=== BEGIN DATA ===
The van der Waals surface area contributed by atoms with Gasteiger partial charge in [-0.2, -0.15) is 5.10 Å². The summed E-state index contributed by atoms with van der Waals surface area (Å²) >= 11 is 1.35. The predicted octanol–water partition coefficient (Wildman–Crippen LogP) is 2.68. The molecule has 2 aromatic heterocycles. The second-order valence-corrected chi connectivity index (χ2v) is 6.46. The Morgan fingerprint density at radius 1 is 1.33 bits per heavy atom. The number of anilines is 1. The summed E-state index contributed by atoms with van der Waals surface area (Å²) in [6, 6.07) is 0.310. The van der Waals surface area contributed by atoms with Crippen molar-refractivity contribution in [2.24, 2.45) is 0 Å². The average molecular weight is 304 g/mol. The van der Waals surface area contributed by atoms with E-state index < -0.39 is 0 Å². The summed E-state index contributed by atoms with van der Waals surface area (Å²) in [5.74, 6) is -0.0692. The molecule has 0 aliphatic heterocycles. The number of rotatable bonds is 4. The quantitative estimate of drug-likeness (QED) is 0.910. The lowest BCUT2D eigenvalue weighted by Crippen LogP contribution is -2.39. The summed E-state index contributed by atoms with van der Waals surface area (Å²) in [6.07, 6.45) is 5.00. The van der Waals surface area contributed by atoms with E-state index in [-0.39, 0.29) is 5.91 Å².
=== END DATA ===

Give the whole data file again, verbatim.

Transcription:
The van der Waals surface area contributed by atoms with Gasteiger partial charge in [-0.2, -0.15) is 5.10 Å². The summed E-state index contributed by atoms with van der Waals surface area (Å²) >= 11 is 1.35. The predicted octanol–water partition coefficient (Wildman–Crippen LogP) is 2.68. The molecule has 2 aromatic heterocycles. The second-order valence-corrected chi connectivity index (χ2v) is 6.46. The Morgan fingerprint density at radius 1 is 1.33 bits per heavy atom. The number of anilines is 1. The summed E-state index contributed by atoms with van der Waals surface area (Å²) in [6, 6.07) is 0.310. The van der Waals surface area contributed by atoms with Crippen molar-refractivity contribution in [2.24, 2.45) is 0 Å². The average molecular weight is 304 g/mol. The van der Waals surface area contributed by atoms with E-state index < -0.39 is 0 Å². The summed E-state index contributed by atoms with van der Waals surface area (Å²) in [5.74, 6) is -0.0692. The molecule has 0 aliphatic heterocycles. The number of rotatable bonds is 4. The quantitative estimate of drug-likeness (QED) is 0.910. The lowest BCUT2D eigenvalue weighted by Crippen LogP contribution is -2.39. The summed E-state index contributed by atoms with van der Waals surface area (Å²) in [6.07, 6.45) is 5.00. The van der Waals surface area contributed by atoms with E-state index in [-0.39, 0.29) is 5.91 Å².